But over all a little rash and some intensely dry skin is easy to live with given that I get to feel so good. I met with my oncologist on Friday, and short of him seeing the radiating glow glistening off my greased up face, he could tell I was very pleased with my new regime.


I Would Walk 500 Miles

Death is inevitable, and for those of us in the metastatic cancer world, it might be a little more inevitable than for others. Not that any one of us can't walk out the front door today and get hit by a bus, but I think people with cancer take a far longer look at mortality than the average Joe.

Working in the cancer world has brought some of the most amazing people across my path. I've gotten to know, and if fortunate, meet people that knock my skinny jeans right off of me. These are people that don't have the years or rounds of treatment under their belt that I have, but wake up every day with greater challenges than I have ever known on this path.

My dear friend Marvin once casually asked me what type of pain meds I took. Mildly confused, I told him I didn't own any, but I guess I would buy Advil if I needed it. What he quickly made me understand was that he wasn't asking what I took to get rid of the occasional caffeine headache, but to deal with the pain caused by my cancer.


I felt guilty having to tell him that I'd never had any pain.

It never occurred to me that some of these people that surround me weren't totally like me. They didn't get up everyday and have to remind themselves that they happen to have cancer while running around like the Energizer Bunny. They get up every day and are reminded by their own bodies that they have cancer. I don't have to put on a brave face, as I don't feel like I'm doing anything that requires bravery. But to get up everyday and constantly be reminded by your own body that there is something evil inside making everyday moments miserable - that takes guts.

As enriched and blessed as I have been to have met my people, there is that horrible downside. Many are on a path far steeper than my own, and I often times don't even realize it.

I've had to grieve the news of yet another friend whose death came as a complete shock. We met through Facebook, and it didn't take long for us both to realize that we were avid lovers of fresh air, mind-clearing walks, the power of the great outdoors, and our FitBits. Weekly I'd expect a FitBit challenge from him, usually to see who could get the most steps in each week. Given that we were both on active treatment, it was nice to find someone like myself who possessed the willpower to push the fatigue aside to hit the open road.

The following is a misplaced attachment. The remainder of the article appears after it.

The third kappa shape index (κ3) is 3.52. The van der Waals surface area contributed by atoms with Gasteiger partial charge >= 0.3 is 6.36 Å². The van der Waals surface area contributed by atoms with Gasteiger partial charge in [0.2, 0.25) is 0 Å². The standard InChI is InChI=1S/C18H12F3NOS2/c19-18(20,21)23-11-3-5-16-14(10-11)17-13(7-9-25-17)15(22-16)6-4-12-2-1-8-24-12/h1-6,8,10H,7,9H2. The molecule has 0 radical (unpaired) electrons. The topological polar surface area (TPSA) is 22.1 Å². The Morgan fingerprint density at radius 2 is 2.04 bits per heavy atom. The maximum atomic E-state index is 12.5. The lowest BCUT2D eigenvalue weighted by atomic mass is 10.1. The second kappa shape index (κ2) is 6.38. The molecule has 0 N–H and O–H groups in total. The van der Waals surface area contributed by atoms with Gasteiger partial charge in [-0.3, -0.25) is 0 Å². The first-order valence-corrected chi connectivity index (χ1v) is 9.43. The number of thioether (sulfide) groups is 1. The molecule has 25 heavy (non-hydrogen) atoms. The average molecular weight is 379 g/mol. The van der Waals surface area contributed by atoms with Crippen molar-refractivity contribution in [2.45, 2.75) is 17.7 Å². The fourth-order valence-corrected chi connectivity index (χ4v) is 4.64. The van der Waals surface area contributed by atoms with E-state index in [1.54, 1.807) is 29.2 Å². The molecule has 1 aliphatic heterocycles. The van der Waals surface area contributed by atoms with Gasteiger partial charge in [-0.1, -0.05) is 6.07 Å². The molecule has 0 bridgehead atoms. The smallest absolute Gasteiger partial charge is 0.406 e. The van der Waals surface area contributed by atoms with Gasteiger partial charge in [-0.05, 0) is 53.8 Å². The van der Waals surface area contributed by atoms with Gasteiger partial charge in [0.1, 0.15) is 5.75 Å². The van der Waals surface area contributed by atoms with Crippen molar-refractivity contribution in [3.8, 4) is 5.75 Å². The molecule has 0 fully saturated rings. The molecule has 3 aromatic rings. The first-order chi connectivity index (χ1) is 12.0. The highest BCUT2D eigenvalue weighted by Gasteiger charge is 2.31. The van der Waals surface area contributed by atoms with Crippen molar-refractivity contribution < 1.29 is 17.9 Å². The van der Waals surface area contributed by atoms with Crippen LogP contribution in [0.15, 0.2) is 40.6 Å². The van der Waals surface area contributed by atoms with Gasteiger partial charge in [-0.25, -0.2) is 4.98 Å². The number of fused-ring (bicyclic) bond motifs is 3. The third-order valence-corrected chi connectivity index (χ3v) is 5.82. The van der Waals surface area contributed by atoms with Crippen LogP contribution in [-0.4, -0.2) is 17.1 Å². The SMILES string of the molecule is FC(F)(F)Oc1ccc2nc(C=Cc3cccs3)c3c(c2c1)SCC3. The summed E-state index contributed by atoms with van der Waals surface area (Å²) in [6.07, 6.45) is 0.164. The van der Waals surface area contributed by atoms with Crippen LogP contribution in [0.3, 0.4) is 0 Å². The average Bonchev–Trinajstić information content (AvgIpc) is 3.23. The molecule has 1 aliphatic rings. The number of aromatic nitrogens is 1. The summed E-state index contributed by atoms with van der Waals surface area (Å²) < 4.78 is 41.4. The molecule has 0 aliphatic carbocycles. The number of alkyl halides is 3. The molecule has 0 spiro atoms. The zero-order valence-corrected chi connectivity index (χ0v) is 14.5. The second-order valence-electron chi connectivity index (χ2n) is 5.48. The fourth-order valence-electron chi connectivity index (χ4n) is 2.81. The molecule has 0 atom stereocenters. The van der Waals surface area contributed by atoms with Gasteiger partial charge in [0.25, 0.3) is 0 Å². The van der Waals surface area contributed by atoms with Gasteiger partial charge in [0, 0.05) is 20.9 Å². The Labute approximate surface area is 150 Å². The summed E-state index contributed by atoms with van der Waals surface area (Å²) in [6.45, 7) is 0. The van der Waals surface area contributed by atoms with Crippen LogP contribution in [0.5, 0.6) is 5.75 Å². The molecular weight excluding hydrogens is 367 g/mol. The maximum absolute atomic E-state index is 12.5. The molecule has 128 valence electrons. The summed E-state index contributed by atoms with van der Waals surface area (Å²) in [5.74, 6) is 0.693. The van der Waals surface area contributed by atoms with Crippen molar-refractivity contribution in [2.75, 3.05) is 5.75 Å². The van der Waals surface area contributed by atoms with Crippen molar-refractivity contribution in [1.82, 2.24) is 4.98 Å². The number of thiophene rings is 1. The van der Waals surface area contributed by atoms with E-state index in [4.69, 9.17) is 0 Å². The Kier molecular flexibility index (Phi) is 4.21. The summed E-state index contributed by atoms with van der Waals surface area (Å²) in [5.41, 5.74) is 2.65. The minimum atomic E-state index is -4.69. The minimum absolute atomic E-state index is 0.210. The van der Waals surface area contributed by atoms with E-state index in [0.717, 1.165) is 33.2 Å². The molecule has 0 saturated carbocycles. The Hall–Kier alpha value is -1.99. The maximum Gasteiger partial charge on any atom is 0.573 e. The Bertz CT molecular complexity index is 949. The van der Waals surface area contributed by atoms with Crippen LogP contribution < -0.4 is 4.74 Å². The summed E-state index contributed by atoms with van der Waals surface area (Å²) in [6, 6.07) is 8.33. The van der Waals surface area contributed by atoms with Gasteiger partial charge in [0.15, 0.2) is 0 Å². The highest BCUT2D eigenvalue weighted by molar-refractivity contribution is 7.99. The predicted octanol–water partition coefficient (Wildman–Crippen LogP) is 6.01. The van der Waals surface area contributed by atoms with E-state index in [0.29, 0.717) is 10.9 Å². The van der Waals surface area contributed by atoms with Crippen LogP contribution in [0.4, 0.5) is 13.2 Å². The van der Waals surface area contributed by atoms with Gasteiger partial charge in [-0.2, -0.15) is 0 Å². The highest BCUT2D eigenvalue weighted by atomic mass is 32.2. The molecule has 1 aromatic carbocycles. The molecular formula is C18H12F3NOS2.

We'd often swap photos from our walks and hikes - him comparing the rural Pacific Northwest to my urban trails of Minneapolis. Though half a country apart, I always felt like I had a hiking companion right beside me as I ventured out solo on the trails.

When I left the metastatic colorectal cancer conference in Arizona last month, I hugged people knowing I may not see them ever again. That's just the reality of this world, and the price you have to pay to be in it. But when I hugged him, I never imagined it would be both our first and last time meeting. We immediately started discussing plans to see each other again in the spring at another conference - a conversation that continued into the next week.

As I type this, it's been a week since he passed. I've been monitoring my list of friends on my FitBit app, and watched as his step count has slowly declined. I know I will look soon enough and he won't be there. This is his end of watch.

I had the privilege of attending his funeral over the weekend, and though I was only there for an hour, I know it did wonders for my soul to attend and to hug his wife. During the service someone mentioned him walking despite the pain, and it further impressed me to know one more person who silently suffered for the sake of inspiring others. He never complained or mentioned pain to me, but he was always right there to walk with me and push others forward.